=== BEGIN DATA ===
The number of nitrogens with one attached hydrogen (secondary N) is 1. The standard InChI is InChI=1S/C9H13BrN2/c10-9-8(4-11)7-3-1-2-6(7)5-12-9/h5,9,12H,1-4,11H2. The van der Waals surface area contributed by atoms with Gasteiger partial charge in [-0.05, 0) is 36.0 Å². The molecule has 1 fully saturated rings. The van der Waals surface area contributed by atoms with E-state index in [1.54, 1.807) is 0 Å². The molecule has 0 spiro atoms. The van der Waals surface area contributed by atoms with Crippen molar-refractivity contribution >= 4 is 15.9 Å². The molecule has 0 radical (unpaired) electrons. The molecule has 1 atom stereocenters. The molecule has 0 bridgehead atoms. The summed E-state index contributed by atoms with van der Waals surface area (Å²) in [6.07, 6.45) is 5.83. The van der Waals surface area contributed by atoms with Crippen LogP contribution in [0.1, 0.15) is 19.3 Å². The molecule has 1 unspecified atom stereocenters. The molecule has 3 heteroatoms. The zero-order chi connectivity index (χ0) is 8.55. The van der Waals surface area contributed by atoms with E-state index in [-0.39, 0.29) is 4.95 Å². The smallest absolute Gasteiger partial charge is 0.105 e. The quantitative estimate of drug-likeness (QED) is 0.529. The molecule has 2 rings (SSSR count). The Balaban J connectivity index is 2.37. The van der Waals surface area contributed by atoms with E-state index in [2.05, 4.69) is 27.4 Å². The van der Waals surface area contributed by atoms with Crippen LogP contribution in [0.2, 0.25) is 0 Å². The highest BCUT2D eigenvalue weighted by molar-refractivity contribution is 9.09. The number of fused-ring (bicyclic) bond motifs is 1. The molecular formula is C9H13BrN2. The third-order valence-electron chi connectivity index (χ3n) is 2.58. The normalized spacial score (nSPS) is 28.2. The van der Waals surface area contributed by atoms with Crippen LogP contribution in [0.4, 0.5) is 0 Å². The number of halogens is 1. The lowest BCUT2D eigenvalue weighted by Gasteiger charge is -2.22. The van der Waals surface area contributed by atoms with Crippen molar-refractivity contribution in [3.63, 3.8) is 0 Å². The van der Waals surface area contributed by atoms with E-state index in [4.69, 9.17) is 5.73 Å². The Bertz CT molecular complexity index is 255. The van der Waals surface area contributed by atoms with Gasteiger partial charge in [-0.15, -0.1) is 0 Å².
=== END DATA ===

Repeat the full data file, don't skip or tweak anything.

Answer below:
The number of nitrogens with one attached hydrogen (secondary N) is 1. The standard InChI is InChI=1S/C9H13BrN2/c10-9-8(4-11)7-3-1-2-6(7)5-12-9/h5,9,12H,1-4,11H2. The van der Waals surface area contributed by atoms with Gasteiger partial charge in [-0.05, 0) is 36.0 Å². The molecule has 1 fully saturated rings. The van der Waals surface area contributed by atoms with E-state index in [1.54, 1.807) is 0 Å². The molecule has 0 spiro atoms. The van der Waals surface area contributed by atoms with Crippen molar-refractivity contribution >= 4 is 15.9 Å². The molecule has 0 radical (unpaired) electrons. The molecule has 1 atom stereocenters. The molecule has 0 bridgehead atoms. The summed E-state index contributed by atoms with van der Waals surface area (Å²) in [6.07, 6.45) is 5.83. The van der Waals surface area contributed by atoms with Crippen LogP contribution in [0.1, 0.15) is 19.3 Å². The molecule has 1 unspecified atom stereocenters. The molecule has 3 heteroatoms. The zero-order chi connectivity index (χ0) is 8.55. The van der Waals surface area contributed by atoms with E-state index in [-0.39, 0.29) is 4.95 Å². The smallest absolute Gasteiger partial charge is 0.105 e. The quantitative estimate of drug-likeness (QED) is 0.529. The molecule has 2 rings (SSSR count). The Balaban J connectivity index is 2.37. The van der Waals surface area contributed by atoms with E-state index in [2.05, 4.69) is 27.4 Å². The van der Waals surface area contributed by atoms with Crippen LogP contribution in [0.2, 0.25) is 0 Å². The highest BCUT2D eigenvalue weighted by molar-refractivity contribution is 9.09. The number of fused-ring (bicyclic) bond motifs is 1. The molecular formula is C9H13BrN2. The third-order valence-electron chi connectivity index (χ3n) is 2.58. The normalized spacial score (nSPS) is 28.2. The van der Waals surface area contributed by atoms with Crippen LogP contribution in [0.4, 0.5) is 0 Å². The number of halogens is 1. The lowest BCUT2D eigenvalue weighted by Gasteiger charge is -2.22. The van der Waals surface area contributed by atoms with Crippen molar-refractivity contribution in [3.63, 3.8) is 0 Å². The van der Waals surface area contributed by atoms with E-state index in [4.69, 9.17) is 5.73 Å². The Bertz CT molecular complexity index is 255. The van der Waals surface area contributed by atoms with Gasteiger partial charge in [-0.15, -0.1) is 0 Å².